Assessing the Effects of Climate Change on Historic Properties

Point_Loma_LighthouseIn 2014, the Environmental and Energy Study Institute and the Union of Concerned Scientists (USC) held a press conference to discuss a new report on the risks that climate change presents to landmarks and historic sites across the nation. The report, titled “National Landmarks at Risk: How Rising Seas, Floods, and Wildfires Are Threatening The United States’ Most Cherished Historic Sites,” [] focuses on how sea level rise, coastal erosion, increased flooding, heavy rains, and larger wildfires are damaging archaeological sites, historic buildings, and cultural landscapes. Society for American Archaeology President, Dr. Jeffrey Altschul, delivered remarks focused on the importance of protecting archaeological sites from climate change.

Currently, protecting historic sites from climate change has been done one site at a time, in a “save my lighthouse approach,” which will over time become cost prohibitive. Dr. Altschul asserts that there must be a shift in thinking, in which we as a nation assess what historical sites and landmarks we want to save and can be saved.

Technological advances are not our only tool to solve the challenge of climate change. Information we have about humanity’s responses to past climate change, gathered through archaeological research, can also be used to determine the best way to deal with these challenges.

Even with significant efforts to mitigate GHG emissions today, future climate projections anticipate that climate change may have significant effects on precipitation, temperature, and weather patterns.

  • Rising sea levels are eroding coastal sites and cemetaries.
  • Rising temperatures will pose threats to wooden buildings as termites and other pests are able survive at higher latitudes and altitudes.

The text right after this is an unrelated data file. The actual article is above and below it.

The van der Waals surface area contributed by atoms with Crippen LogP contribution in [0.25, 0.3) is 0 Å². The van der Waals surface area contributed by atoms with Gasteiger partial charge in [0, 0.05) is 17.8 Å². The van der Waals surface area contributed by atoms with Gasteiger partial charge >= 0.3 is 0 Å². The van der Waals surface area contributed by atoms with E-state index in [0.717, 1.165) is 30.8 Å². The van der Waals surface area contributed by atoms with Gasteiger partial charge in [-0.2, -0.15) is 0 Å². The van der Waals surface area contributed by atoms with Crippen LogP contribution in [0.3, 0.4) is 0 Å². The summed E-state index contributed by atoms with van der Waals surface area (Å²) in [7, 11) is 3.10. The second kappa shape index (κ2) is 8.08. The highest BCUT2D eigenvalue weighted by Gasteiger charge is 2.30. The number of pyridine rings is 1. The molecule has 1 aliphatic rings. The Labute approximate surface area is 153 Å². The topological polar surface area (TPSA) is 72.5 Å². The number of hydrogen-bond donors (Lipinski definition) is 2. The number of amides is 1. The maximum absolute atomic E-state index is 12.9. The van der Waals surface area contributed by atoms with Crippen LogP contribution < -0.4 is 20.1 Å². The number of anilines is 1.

• Increased rainfall and river flow and downcutting is eroding mud-brick ruins and buried archaeological sites.
  • Increased lightning and fires are destroying historic buildings and archaeological sites, as well as creating conditions for increased erosion of buried archaeological sites.
  • Creeping desert sands are blasting the traces of ancient civilizations.
  • The melting of ice is causing millennia-old organic remains preserved in ice to become exposed and rot.
  • As coastal communities relocate inland, inland sites will be impacted.

Now is the time to assess your property for archaeological sites, historic buildings, and cultural landscapes that may be impacted by the effects of climate change, or that have already been damaged by erosion or wildfires. The next step is to take action to resolve the effects of climate change on historic properties.

Ms. Garcia-Herbst would like to use her training at the Climate Reality Leadership Corps in 2017 in Denver, as well as climate science, to promote historic preservation in areas affected by sea level rise and climate change related erosion, such as coastlines, rivers and deforested areas.

Photo: A view of the lighthouse at Point Loma, San Diego. Credit: U.S. Navy.